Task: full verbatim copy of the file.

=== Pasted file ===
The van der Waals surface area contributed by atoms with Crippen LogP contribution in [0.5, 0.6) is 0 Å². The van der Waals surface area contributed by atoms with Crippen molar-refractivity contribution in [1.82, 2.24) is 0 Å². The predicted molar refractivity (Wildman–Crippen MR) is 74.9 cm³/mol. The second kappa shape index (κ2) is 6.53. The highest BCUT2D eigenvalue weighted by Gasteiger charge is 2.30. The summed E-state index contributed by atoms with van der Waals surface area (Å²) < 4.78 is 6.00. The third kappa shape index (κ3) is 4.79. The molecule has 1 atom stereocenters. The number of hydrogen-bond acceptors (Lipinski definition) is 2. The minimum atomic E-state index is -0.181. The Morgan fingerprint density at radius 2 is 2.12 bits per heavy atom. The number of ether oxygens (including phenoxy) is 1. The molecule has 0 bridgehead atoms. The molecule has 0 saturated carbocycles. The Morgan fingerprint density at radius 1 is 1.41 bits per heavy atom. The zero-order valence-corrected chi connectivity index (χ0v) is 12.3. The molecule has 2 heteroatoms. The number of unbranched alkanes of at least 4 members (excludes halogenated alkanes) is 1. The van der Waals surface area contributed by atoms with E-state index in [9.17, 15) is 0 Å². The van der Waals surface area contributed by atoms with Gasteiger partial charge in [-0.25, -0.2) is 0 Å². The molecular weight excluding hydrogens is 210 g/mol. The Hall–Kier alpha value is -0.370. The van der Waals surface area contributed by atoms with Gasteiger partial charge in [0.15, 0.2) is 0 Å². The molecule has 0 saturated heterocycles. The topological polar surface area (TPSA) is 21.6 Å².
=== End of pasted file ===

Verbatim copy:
The van der Waals surface area contributed by atoms with Crippen LogP contribution in [0.5, 0.6) is 0 Å². The van der Waals surface area contributed by atoms with Crippen molar-refractivity contribution in [1.82, 2.24) is 0 Å². The predicted molar refractivity (Wildman–Crippen MR) is 74.9 cm³/mol. The second kappa shape index (κ2) is 6.53. The highest BCUT2D eigenvalue weighted by Gasteiger charge is 2.30. The summed E-state index contributed by atoms with van der Waals surface area (Å²) < 4.78 is 6.00. The third kappa shape index (κ3) is 4.79. The molecule has 1 atom stereocenters. The number of hydrogen-bond acceptors (Lipinski definition) is 2. The minimum atomic E-state index is -0.181. The Morgan fingerprint density at radius 2 is 2.12 bits per heavy atom. The number of ether oxygens (including phenoxy) is 1. The molecule has 0 bridgehead atoms. The molecule has 0 saturated carbocycles. The Morgan fingerprint density at radius 1 is 1.41 bits per heavy atom. The zero-order valence-corrected chi connectivity index (χ0v) is 12.3. The molecule has 2 heteroatoms. The number of unbranched alkanes of at least 4 members (excludes halogenated alkanes) is 1. The van der Waals surface area contributed by atoms with E-state index in [9.17, 15) is 0 Å². The van der Waals surface area contributed by atoms with Gasteiger partial charge in [-0.25, -0.2) is 0 Å². The molecular weight excluding hydrogens is 210 g/mol. The Hall–Kier alpha value is -0.370. The van der Waals surface area contributed by atoms with Gasteiger partial charge in [0.15, 0.2) is 0 Å². The molecule has 0 saturated heterocycles. The topological polar surface area (TPSA) is 21.6 Å².